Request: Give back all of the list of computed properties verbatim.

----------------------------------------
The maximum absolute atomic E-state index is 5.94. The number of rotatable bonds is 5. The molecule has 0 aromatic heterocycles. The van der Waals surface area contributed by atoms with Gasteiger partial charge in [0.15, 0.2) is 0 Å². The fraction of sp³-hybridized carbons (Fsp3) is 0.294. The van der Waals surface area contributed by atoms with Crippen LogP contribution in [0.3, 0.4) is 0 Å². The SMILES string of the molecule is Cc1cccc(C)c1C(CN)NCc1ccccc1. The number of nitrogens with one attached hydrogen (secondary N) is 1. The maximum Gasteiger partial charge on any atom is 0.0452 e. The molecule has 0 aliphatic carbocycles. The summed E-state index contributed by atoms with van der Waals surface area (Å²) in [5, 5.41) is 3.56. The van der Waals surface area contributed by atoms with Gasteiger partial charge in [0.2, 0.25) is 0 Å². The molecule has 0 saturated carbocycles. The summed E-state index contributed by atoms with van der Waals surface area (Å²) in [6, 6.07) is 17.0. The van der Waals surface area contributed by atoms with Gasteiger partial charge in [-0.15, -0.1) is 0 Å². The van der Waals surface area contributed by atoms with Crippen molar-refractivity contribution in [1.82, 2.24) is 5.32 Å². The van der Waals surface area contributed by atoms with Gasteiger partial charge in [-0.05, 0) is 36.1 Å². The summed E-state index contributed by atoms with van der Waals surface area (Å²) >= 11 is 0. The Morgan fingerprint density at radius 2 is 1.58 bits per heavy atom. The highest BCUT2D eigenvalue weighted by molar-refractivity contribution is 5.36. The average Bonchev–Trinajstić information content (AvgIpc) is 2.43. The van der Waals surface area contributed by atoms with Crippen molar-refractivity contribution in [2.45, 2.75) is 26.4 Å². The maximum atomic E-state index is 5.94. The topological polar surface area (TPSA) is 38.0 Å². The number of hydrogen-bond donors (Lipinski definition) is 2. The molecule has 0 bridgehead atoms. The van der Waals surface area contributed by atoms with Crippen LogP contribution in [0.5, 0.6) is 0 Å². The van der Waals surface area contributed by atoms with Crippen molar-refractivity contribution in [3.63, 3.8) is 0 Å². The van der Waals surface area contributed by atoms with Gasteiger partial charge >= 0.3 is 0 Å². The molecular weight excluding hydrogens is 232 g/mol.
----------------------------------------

The maximum absolute atomic E-state index is 5.94. The number of rotatable bonds is 5. The molecule has 0 aromatic heterocycles. The van der Waals surface area contributed by atoms with Gasteiger partial charge in [0.15, 0.2) is 0 Å². The fraction of sp³-hybridized carbons (Fsp3) is 0.294. The van der Waals surface area contributed by atoms with Crippen LogP contribution in [0.3, 0.4) is 0 Å². The SMILES string of the molecule is Cc1cccc(C)c1C(CN)NCc1ccccc1. The number of nitrogens with one attached hydrogen (secondary N) is 1. The maximum Gasteiger partial charge on any atom is 0.0452 e. The molecule has 0 aliphatic carbocycles. The summed E-state index contributed by atoms with van der Waals surface area (Å²) in [5, 5.41) is 3.56. The van der Waals surface area contributed by atoms with Gasteiger partial charge in [0.2, 0.25) is 0 Å². The molecule has 0 saturated carbocycles. The summed E-state index contributed by atoms with van der Waals surface area (Å²) in [6, 6.07) is 17.0. The van der Waals surface area contributed by atoms with Gasteiger partial charge in [-0.15, -0.1) is 0 Å². The van der Waals surface area contributed by atoms with Crippen molar-refractivity contribution in [1.82, 2.24) is 5.32 Å². The van der Waals surface area contributed by atoms with Gasteiger partial charge in [-0.05, 0) is 36.1 Å². The summed E-state index contributed by atoms with van der Waals surface area (Å²) >= 11 is 0. The Morgan fingerprint density at radius 2 is 1.58 bits per heavy atom. The highest BCUT2D eigenvalue weighted by molar-refractivity contribution is 5.36. The average Bonchev–Trinajstić information content (AvgIpc) is 2.43. The van der Waals surface area contributed by atoms with Crippen molar-refractivity contribution in [2.45, 2.75) is 26.4 Å². The maximum atomic E-state index is 5.94. The topological polar surface area (TPSA) is 38.0 Å². The number of hydrogen-bond donors (Lipinski definition) is 2. The molecule has 0 bridgehead atoms. The van der Waals surface area contributed by atoms with Crippen LogP contribution in [0.5, 0.6) is 0 Å². The van der Waals surface area contributed by atoms with Crippen molar-refractivity contribution in [3.63, 3.8) is 0 Å². The van der Waals surface area contributed by atoms with Gasteiger partial charge >= 0.3 is 0 Å². The molecular weight excluding hydrogens is 232 g/mol.